However, these relatively low energies are not to be underestimated: the accelerating structure inside the liquid helium cooled resonators oscillates an electric charge between drift tubes 97 million times a second and generates a potential difference of 800,000 volts. These parameters mean ATLAS can accelerate any ion, regardless of its mass.
Since the first successful ion beam acceleration in 1978’s prototype, ATLAS’ beam hours have been steadily growing; the accelerator operates 24/7 with most of that time being beam hours. In 2019 ATLAS was able to achieve 6,773 beam hours, with many different users and beam species; but January is different.
“You’re here at a great time,” says Mark Hetherington, cryogenics engineer for ATLAS. “It’s our maintenance month and just yesterday we opened the split-ring cryostat—it’s even a first for me,” he says as he enters a narrow staging area housing the deconstructed machine being serviced in a plastic-walled “room.” Joining him are Jason Anderson and Scott Borkowski, the two other cryogenic specialists who make up the group responsible for ATLAS’ cryogenics.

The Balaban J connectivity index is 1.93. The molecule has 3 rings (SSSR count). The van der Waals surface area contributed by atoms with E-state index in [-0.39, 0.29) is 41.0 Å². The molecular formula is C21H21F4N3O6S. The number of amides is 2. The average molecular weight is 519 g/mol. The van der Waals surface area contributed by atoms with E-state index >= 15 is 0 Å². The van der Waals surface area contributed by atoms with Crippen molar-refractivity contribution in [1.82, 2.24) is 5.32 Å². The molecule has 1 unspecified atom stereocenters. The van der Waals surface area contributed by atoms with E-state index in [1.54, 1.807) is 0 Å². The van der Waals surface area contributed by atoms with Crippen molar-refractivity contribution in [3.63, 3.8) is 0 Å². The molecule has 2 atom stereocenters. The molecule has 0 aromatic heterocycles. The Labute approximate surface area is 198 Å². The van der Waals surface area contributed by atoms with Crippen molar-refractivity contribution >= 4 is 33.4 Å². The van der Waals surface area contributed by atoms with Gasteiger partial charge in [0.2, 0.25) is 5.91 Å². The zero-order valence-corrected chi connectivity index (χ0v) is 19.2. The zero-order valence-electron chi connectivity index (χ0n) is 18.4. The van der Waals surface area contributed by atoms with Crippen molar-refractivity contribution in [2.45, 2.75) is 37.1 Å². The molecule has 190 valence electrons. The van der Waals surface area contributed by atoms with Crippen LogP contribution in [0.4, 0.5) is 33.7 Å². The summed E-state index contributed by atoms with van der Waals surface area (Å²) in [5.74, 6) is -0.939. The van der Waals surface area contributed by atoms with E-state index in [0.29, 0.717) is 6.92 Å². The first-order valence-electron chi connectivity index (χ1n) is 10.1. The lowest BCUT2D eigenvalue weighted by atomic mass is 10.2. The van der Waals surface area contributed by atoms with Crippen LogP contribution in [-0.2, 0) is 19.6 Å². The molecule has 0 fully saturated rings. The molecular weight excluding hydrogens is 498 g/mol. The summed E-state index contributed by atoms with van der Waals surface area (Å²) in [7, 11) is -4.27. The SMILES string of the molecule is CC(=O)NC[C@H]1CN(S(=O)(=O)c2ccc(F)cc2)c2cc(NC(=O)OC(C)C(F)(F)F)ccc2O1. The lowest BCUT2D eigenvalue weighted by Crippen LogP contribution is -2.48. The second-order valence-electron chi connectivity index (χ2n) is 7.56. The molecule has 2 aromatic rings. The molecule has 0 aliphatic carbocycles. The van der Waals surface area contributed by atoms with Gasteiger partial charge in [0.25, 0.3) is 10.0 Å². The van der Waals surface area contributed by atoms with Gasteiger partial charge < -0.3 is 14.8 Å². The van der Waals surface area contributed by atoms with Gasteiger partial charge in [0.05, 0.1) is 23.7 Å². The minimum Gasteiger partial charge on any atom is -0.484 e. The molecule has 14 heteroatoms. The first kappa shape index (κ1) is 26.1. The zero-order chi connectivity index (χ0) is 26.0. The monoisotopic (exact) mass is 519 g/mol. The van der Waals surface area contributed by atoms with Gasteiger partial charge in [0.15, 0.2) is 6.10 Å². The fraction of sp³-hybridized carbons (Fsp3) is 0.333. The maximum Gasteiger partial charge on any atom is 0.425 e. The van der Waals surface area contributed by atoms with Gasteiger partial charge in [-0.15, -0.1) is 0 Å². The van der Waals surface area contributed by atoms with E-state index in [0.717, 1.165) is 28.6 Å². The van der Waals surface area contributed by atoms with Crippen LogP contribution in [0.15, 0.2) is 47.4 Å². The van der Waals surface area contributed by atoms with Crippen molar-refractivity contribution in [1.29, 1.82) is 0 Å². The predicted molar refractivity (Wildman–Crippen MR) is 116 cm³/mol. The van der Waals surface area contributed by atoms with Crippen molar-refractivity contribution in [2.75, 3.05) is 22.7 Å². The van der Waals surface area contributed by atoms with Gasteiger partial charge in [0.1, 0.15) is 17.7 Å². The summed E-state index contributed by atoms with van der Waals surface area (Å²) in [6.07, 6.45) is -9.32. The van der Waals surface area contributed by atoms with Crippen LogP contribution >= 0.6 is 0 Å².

In that room, scientists and engineers tinker with the metal behemoth now positioned in two pieces; the exterior cover sits empty as the inner workings have been slid out into the workroom for the replacing of the pin diodes.
“The ‘B’ cryostat is the second in the booster series and operates at 4.5 K using liquid helium—‘A’ and ‘G’ are new tech,” says Hetherington, leading the group around the older split ring cryostat. “Inside are six splitring resonators used to modify the beam that are constantly changing intensity.” Directing us around a thick concrete shielding wall, he gestures towards a towering machine. “This is one of the three CTI 2800 refrigerators we have running on ATLAS. There are only eight in the world, and we have three here using recently rebuilt wet engines hooked up to these 1,000 liter dewars,” he states, as he turns to face a massive tank. “Everything should be back online by the end of January.”